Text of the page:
Washington state’s U.S. senators and its governor have joined forces against a proposal from U.S. Rep. Mike Simpson, R-Idaho, to remove four hydroelectric dams on the Lower Snake River and replace their benefits as part of a multitrillion dollar infrastructure bill being crafted by the Biden administration.

The proposal had gained the support of Oregon Gov. Kate Brown, U.S. Rep. Earl Blumenauer, D-Ore., as well as many tribes, after it was announced last winter.

But Republican members of Washington’s congressional delegation opposed Simpson’s plan before it was even officially released, and the state’s top Democratic elected officials were largely mum until Thursday.

“While we appreciate Rep. Simpson’s efforts and the conversations we have had so far with Tribes and stakeholders, it is clear more work within the Pacific Northwest is necessary to create a lasting, comprehensive solution, and we do not believe the Simpson proposal can be included in the proposed federal infrastructure package,” U.S. Sen. Patty Murray, D-Wash., and Gov. Jay Inslee said in a joint statement provided to The Seattle Times.

The two Democratic leaders added that regional collaboration on a comprehensive, long-term solution to protect and bring back salmon populations in the Columbia River Basin and throughout the Pacific Northwest is needed now more than ever.

But they urged a process to a solution that would honor tribal treaty rights, ensure reliable transportation and use of the river, ongoing access for anglers and sport fishers and the continued delivery of reliable hydropower.

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“Washington state has a history of successfully bringing diverse groups together to develop solutions that benefit all stakeholders. This must be the model for the management of the Columbia River Basin,” the two continued in their statement.

U.S. Sen. Maria Cantwell also told The Seattle Times she does not support the Simpson proposal, though she does support salmon recovery not only in the Columbia Basin, but across the region, and collaborative processes to get there.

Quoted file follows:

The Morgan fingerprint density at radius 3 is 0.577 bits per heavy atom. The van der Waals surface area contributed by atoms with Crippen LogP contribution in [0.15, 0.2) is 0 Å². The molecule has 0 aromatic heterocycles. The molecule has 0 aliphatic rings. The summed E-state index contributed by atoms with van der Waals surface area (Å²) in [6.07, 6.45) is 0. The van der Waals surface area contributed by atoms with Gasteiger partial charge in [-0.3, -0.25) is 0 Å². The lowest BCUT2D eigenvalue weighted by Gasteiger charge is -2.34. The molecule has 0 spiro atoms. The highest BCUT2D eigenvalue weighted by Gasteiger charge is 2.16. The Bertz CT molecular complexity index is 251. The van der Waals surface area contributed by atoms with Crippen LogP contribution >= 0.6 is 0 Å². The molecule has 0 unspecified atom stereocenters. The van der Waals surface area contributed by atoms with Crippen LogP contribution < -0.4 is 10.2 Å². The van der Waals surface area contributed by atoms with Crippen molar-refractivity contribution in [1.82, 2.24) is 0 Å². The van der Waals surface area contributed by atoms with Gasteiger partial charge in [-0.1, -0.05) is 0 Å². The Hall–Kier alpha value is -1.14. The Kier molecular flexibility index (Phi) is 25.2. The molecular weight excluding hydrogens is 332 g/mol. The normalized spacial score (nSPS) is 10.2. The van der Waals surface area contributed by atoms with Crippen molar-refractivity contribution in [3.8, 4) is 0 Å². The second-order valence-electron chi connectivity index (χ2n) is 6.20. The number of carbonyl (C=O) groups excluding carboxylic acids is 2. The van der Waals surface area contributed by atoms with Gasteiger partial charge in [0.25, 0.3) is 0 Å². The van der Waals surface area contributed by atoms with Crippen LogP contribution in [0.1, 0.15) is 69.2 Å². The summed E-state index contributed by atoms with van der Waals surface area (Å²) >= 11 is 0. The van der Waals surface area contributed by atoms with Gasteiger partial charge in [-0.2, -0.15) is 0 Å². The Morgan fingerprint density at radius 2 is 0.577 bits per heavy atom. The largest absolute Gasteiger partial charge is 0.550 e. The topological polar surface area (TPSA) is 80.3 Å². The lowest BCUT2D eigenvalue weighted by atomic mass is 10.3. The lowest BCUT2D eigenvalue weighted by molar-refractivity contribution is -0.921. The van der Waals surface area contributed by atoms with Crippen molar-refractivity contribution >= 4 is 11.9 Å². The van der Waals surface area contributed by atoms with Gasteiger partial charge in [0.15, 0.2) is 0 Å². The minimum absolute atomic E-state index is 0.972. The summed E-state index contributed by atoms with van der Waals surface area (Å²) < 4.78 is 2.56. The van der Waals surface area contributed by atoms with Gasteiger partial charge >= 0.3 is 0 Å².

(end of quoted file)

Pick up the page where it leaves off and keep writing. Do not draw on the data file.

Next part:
“This proposal has some things we should focus on; diversifying beyond hydro is a great idea, planning for new investment is a great idea, but the rest is not well thought out enough at this point,” Cantwell said of the Simpson proposal.

“Very, very valuable salmon recovery needs to happen and we shouldn’t miss the opportunity of this infrastructure bill to do that, and Puget Sound, being a powerhouse of salmon recovery opportunity, should be focused on. We should be clear that we are maximizing those opportunities.”

Money to help pay for removal and replacement of highway culverts that block salmon passage is just one such investment that could be made in the federal infrastructure package, Cantwell said.

Feds ramp up spill over dams to help salmon

The statements came as the region undertakes unprecedented steps to rescue Snake River Chinook salmon runs that are headed to extinction.

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Federal agencies recently agreed to an operating plan for the dams that includes a broad suite of actions, including spilling large amounts of water over spillways at Columbia and Lower Snake River dams to help push young salmon now migrating to the sea downriver — and route them around, rather than through, powerhouses.

The spill program was initiated on an experimental basis in 2019 and has so far shown promise. The Bonneville Power Administration, which markets power from the region’s federal hydropower dams, was able to end last year in the black even while spilling water over the dams for fish instead of generating power. And customers suffered no compromise in reliability even as the U.S. Corps of Engineers, which operates the dams, directed spill rates of nearly 90% of the river flow at some times.